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Tips and bytes

Avoid creating an elephant in the room

How to stay on track when communicating change.

When introducing change – give one good reason why and actively acknowledge people’s most likely concerns. Failing to flag concerns doesn’t mean they will disappear. Instead, they will amplify. This is a particularly common mistake when announcing change in writing. If you find yourself doing this, re-imagine your message as a face-to-face conversation with your intended audience.

You will most likely find yourself taking a more consultative approach.

Here are five further ways to stay on track and avoid creating an elephant in the room:

  1. Test out ‘gut reaction’. Imagine delivering this news to friends who were going to be affected by it. How would they react?
  1. Build your empathy muscles. Spend time getting to know the audience in some way. And when you can’t know the audience, imagine what a day in their life in this context would be like? What makes their day fun, difficult or bearable? What are their priorities, drivers, frustrations and concerns? How does their work day, fit with their home life?
  1. Allow people to input and shape this change. Ensure you communicate early enough in the process to allow people to have some say in exactly how the change is implemented. And – if they are being asked to explain this change to others – ask for their help in shaping the communications’ packs and tools you would like them to use. Where possible, give choices within a defined framework rather than present a ‘done deal’. This focuses attention on the choice and retains an all-important degree of autonomy.
  1. Deliver your message respectfully – using natural language. Avoid a formal tone and give one good, solid reason why this is happening  – one that you believe yourself. Avoid a list of other, weaker reasons. These then dilute your main case and open up arguments against the change. Acknowledge the concerns you believe people may have, being careful not to dismiss them.
  1. And when you’ve done the above, stand back and check the communications you are preparing? Can you see all likely perspectives? Can you guess at some less likely ones? Who else might know?



How stories work and three reasons to tell them

Learn how to tell stories for yourself and your organisation.

Stories are how we make sense of the world and when we understand how narrative works, we can deploy stories as a type of perceptual switch.

All of us tell personal and organisational stories to other people all the time. Although what is often missing is the purposeful use of story to inspire other meanings, to see things in a new light and help people move forward easily.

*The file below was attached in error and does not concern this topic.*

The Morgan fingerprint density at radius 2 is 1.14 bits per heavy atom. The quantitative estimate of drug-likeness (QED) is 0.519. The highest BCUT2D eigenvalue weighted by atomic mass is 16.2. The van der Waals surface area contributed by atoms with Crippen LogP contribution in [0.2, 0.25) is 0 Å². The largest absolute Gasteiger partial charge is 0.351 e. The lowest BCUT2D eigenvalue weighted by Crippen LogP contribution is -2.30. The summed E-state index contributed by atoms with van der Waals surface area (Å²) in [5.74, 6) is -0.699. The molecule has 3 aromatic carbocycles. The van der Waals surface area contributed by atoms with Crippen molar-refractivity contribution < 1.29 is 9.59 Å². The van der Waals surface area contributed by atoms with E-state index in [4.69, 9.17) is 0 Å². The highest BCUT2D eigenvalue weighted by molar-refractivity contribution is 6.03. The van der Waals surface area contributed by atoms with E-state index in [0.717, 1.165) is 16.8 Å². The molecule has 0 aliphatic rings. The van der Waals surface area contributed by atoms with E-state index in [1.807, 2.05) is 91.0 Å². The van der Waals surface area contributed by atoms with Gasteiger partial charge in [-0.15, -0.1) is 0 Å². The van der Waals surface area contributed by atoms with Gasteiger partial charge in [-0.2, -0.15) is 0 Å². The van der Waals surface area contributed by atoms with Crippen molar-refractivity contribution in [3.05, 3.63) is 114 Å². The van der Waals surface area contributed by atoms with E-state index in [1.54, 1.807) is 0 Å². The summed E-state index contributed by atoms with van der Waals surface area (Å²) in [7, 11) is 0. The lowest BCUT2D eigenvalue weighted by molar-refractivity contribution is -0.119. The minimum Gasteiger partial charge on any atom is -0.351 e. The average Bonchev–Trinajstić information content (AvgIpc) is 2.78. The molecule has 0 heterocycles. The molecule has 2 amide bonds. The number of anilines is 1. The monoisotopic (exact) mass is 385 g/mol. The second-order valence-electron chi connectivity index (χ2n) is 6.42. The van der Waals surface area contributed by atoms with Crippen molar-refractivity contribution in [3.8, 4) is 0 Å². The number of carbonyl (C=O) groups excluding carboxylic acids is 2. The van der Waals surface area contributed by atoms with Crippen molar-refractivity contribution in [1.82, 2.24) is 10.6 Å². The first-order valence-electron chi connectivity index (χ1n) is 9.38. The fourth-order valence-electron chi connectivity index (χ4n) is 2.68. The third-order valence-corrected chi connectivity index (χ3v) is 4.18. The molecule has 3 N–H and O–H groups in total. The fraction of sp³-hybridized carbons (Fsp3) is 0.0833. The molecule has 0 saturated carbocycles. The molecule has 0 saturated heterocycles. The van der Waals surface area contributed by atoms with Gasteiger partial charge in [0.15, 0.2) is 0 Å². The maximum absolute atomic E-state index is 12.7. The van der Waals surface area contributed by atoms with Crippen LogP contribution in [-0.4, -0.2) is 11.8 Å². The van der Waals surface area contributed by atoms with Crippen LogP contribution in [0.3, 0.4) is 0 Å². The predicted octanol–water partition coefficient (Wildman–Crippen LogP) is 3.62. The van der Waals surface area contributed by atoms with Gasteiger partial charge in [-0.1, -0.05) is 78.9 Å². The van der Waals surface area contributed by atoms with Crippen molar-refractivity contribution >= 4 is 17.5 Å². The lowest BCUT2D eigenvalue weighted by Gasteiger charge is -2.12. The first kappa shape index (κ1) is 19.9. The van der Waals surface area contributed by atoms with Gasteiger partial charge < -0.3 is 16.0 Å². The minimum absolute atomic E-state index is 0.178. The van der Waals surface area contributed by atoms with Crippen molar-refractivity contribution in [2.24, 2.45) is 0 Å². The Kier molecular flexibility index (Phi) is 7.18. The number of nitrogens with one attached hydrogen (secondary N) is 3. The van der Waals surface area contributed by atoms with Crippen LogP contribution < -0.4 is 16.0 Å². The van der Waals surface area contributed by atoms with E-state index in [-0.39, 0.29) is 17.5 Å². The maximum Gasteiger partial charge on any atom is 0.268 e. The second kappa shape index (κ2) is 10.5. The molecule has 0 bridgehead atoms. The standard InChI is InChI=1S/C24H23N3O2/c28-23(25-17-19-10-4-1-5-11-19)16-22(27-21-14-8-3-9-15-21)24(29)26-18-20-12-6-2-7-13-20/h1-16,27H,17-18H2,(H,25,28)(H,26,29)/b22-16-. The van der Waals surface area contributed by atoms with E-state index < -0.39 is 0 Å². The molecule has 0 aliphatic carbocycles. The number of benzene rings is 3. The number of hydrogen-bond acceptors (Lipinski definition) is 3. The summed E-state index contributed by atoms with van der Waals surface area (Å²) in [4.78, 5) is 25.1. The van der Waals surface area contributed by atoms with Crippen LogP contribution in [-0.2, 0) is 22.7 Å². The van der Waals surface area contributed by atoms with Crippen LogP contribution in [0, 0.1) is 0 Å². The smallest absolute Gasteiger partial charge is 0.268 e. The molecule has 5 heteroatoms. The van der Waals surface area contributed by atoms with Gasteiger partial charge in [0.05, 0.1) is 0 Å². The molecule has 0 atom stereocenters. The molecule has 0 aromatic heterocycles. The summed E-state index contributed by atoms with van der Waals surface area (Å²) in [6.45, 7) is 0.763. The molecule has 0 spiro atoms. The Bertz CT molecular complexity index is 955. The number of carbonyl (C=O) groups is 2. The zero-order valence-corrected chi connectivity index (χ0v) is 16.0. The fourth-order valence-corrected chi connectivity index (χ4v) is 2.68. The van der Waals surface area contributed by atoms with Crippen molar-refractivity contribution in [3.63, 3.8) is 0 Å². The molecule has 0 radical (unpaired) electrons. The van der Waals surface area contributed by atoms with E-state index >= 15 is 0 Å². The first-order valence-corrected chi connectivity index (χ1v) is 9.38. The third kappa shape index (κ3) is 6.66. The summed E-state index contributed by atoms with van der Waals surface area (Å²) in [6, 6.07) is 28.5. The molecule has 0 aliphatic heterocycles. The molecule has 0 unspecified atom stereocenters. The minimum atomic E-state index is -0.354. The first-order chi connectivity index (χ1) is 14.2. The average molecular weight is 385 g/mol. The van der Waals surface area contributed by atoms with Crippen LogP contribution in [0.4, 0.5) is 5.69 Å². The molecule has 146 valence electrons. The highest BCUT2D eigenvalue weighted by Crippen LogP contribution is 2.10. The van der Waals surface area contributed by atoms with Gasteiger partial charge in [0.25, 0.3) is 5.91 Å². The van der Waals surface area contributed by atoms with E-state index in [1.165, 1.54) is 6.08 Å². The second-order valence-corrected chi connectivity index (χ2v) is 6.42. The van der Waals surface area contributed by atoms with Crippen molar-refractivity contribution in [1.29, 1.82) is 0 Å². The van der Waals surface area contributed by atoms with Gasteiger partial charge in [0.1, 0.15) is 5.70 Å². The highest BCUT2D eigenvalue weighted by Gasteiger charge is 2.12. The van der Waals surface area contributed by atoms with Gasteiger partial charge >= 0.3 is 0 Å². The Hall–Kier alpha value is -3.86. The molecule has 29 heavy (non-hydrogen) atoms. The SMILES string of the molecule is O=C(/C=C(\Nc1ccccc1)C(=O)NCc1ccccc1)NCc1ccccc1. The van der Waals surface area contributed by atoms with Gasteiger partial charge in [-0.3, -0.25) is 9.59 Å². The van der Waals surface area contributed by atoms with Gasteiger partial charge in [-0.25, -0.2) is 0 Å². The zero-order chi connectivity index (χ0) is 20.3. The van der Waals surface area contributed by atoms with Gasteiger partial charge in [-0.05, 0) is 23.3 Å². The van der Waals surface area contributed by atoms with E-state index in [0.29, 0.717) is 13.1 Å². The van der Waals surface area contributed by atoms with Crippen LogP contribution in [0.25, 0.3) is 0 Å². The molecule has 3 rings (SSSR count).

We also tell ourselves stories – but sometimes barely notice that is what we are doing. We join bits of information together to make sense of them and so construct an interpretation of events – a story – that may not always be the most helpful one. Good leaders and storytellers often build and extend on this. They draw parallels or use new stories that challenge our assumptions and shift and develop our understanding.

Narrative and illustrative thinking are increasingly being recognised in the business world as powerful and essential approaches in leadership, communications and branding. And are also fast becoming the focus of effective internal and external communications strategies.

This is because stories:

  1. CONNECT. They help us pass on ideas and messages in a way that connects and attunes. Through stories we can connect with people, we can connect people to ideas and we can connect our teams to a higher sense of purpose and business understanding.
  2. MOVE PEOPLE TO ACTION. Stories talk to the unconscious as well as the conscious mind. They can trigger the emotive responses that truly drive our behaviour and so are more powerful than other linguistic forms of information. Your ideas become more compelling.
  3. ARE REMEMBERED in a way that other information is not. Stories activate the more experiential areas of our brains – triggering superior recall and more meaning than when similar information is delivered as words, lists or Power Point!

The structure of stories more closely reflects our natural thinking states – and when storytelling becomes an intuitive and authentic part of our skill set, it is a powerful persuader, helping shift beliefs and change views. If you would like to learn more and to practise these skills for yourself, join us on our open storytelling workshop below or contact us about story coaching or in-house team support.

Read more or book a place on our next open workshop –  Present like a Storyteller – central London.

If you can’t make this date or would prefer to hold an in-house session or programme of change, please email us from here.

[Dec, 2018]


A practice to increase your ability to influence
  • Take a moment to re-live a time when you were successfully influenced by a friend or colleague
  • Step back into your experience and notice what was happening for you and what you felt about that person.
  • What do you learn that changes how you might now influence others?

Typically when we ask groups how they ‘influence’ and how they ‘are influenced’ – the answers are very different.


Adrian Goodall Associates Ltd trading as Fruitful Conversations. Company number 4179705
Registered address: 130 High Street, Marlborough, UK, SN8 1LZ Postal address: The Studio, Thorneycroft, All Cannings, Wiltshire, SN10 3NY
Email: Tel: 01380 860003